Granted, I know how much obsessing goes on in finance about who gets paid what bonus, and where people get promoted, and who has the most swagger. Yet I do not think these attributes are unique to finance. It just happens to be a magnet for ambitious people. If they have been led so astray, as you say, then I can only hope someone more visionary and ambitious will lead them back.
Now I must return to my IR paper. It's 5:30am here, and I'm still getting ready for those ibanking hours.
I surely trust that you will use the funds you have received to maintain a reasonable lifestyle. Poverty is good for literary status but prevents one from affecting the world. I see this as a great victory for the people. A person of substantial skill and insight has left the bad guys with knowledge that may be used more constructively. We have huge financial issues, like when 20% of the people can produce all we need, what do we do with the rest. Our politicians can’t even understand the issues, and here we have someone that may be able to assist. A Victory! Welcome Greg, and come on over any time!
* Reference to another Apple Cart
N.B. The different background colors are meant to suggest few of the dimensions of this situation.
|by Marek Cejka|
It has been a while since I last blogged. Events unfold at slow pace, and some of the events belong to trends I had hinted at here.
Now, it seems that the continental drift is apace, at least in geo-political terms. Greece is just the tip of the iceberg, and I suspect nothing less than the western growth model is at stake--by credit vs. organic. Some, especially in the English speaking world, may want to argue that we are going through another capitalist cycle, whereby the excess of the last two decades is being cut to size. I think the continentals would 'like' it the German way, or do they? We'll find out in March when the hands in favor of the Stability Pact are counted out. I can only say that the Europeans cannot get away from sixtysome years of dollarization on the cheap, yet this poker-like game goes on. Look out for elections in France and the radicalization of the European street.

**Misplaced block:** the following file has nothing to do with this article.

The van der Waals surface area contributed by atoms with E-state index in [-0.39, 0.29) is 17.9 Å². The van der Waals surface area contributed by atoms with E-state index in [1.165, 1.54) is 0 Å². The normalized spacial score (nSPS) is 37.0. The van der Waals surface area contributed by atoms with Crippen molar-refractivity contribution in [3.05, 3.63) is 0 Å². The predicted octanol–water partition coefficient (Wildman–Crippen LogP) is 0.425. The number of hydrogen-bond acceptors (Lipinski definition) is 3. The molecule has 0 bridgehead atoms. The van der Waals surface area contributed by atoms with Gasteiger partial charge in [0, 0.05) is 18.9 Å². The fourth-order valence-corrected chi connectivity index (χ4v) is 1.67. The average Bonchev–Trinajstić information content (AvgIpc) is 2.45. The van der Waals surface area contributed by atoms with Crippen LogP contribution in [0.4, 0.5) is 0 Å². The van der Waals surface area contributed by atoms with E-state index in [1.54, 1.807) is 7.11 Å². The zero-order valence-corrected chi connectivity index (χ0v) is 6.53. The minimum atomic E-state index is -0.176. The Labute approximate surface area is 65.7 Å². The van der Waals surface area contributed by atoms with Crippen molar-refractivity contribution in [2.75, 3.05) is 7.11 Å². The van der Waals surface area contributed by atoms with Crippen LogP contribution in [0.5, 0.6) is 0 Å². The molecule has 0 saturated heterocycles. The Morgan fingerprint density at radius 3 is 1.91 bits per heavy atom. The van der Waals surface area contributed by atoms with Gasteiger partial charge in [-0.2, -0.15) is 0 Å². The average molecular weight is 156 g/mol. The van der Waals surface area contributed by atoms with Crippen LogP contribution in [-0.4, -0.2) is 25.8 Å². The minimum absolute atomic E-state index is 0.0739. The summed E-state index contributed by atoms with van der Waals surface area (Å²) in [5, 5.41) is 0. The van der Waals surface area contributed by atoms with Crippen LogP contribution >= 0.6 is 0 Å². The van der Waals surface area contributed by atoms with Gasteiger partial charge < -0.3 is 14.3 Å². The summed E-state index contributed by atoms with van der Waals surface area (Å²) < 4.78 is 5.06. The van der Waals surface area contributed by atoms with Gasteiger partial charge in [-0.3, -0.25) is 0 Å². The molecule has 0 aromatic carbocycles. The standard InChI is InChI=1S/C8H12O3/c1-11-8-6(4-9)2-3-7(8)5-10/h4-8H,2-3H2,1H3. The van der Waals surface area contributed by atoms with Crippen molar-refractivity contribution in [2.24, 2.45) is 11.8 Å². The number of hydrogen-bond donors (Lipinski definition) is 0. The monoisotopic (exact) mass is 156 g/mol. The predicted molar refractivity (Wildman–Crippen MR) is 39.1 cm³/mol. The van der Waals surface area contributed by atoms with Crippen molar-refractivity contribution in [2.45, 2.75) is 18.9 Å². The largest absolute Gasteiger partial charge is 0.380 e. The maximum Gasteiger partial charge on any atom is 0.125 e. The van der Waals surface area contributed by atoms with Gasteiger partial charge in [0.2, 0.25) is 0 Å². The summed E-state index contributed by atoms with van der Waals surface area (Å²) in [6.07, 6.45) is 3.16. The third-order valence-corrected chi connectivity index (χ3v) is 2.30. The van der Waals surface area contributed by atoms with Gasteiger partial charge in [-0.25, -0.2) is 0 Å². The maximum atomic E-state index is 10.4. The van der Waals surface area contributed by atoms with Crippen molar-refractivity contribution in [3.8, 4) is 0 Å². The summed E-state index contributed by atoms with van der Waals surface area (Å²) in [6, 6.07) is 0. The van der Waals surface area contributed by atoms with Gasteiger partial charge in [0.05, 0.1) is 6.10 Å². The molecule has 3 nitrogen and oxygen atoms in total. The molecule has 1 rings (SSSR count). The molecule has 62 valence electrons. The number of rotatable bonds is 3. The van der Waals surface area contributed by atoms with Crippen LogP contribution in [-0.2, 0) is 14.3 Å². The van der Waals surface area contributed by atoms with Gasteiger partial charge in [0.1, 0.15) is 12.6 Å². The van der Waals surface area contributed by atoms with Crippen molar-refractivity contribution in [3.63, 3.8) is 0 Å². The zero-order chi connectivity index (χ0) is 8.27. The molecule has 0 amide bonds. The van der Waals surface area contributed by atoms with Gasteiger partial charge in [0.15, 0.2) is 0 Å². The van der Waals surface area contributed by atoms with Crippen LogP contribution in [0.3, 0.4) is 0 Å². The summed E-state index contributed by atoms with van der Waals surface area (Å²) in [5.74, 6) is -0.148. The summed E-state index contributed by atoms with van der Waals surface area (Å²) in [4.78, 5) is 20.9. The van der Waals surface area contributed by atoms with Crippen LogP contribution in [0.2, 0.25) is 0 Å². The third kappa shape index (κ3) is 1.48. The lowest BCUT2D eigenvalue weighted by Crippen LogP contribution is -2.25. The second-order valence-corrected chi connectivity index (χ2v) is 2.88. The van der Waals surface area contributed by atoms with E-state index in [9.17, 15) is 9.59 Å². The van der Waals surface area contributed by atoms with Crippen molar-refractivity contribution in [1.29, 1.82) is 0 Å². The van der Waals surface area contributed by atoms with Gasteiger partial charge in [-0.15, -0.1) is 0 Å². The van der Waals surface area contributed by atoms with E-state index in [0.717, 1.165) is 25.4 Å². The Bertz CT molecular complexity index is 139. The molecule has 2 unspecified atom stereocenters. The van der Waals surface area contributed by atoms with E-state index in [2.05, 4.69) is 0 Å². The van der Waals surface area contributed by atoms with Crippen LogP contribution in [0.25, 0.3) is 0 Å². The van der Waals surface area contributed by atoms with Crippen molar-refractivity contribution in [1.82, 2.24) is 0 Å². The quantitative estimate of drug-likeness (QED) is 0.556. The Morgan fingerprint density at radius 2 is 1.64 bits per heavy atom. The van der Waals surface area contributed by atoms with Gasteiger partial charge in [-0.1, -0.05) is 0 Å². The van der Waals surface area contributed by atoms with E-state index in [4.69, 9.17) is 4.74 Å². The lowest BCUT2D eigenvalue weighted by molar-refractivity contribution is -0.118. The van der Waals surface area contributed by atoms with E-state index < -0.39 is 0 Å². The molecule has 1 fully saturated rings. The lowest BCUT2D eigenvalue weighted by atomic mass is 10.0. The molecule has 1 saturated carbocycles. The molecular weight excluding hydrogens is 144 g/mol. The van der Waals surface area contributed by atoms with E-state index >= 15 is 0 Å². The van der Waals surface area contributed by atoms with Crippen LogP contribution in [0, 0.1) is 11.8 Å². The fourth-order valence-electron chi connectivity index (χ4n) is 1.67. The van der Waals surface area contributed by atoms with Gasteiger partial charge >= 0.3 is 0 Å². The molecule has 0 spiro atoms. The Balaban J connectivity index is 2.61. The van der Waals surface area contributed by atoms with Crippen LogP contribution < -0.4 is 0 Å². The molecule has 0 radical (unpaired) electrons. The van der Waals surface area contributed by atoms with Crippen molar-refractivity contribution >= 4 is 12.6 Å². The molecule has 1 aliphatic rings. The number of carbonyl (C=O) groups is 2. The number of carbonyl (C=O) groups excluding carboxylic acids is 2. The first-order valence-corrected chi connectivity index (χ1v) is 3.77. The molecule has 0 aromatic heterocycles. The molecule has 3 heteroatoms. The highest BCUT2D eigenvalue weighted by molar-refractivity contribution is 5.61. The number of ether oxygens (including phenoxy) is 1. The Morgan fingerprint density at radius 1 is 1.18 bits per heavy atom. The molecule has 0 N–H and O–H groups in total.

The complicating factor has been for some years the Asian re-centering of the world, which also pulls the US and Europe apart, and this is most unfortunate. I, for one, would rather compete with the Europeans, otherwise the whole baseline for competition goes back a long way, wiping clean many a gain made by the western middle-classes.
On the other hand, I invite you to consider the following. How is it possible that the Greek olives rot on trees, yet a kilo of olives, or a litter of olive oil, has not come down in price despite the Greek economic tragedy? Is this a failure of human imagination, or of the ways of commerce at the hands of the multinationals whose logic defies common sense?
I think our unit of capitalism--be it production, trade or finance--has been allowed to grow so big, in order to better compete globally*, that human ingenuity is mostly misdirected in societies with little understanding of cause-effect relationships. In a way, this is a measure of the colossally material success our society has achieved, and some great minds in times past saw it all coming.
Some claim this is the result of increased complexity and advocate for a return to simpler forms, or a reduced role for the state. I wish I knew how we could manage such undoing, other than being resigned to accept a lower station in life--except that such process would require fairness and that's nowhere in sight, neither within , nor among countries.
Others do want to restore the status-qvo ante by all means left at their disposal, read war, for we still live in a post-ideological time. As I wrote elsewhere, for US, the worse it gets the better it is, provided that it's all denominated in dollars. I take this to be a generational failure, for war is still one of the biggest known unknowns, and the top incumbent stands to lose the most.
(*) Surely, the reader recalls this being the default justification for allowing anti-competitive mergers to take place.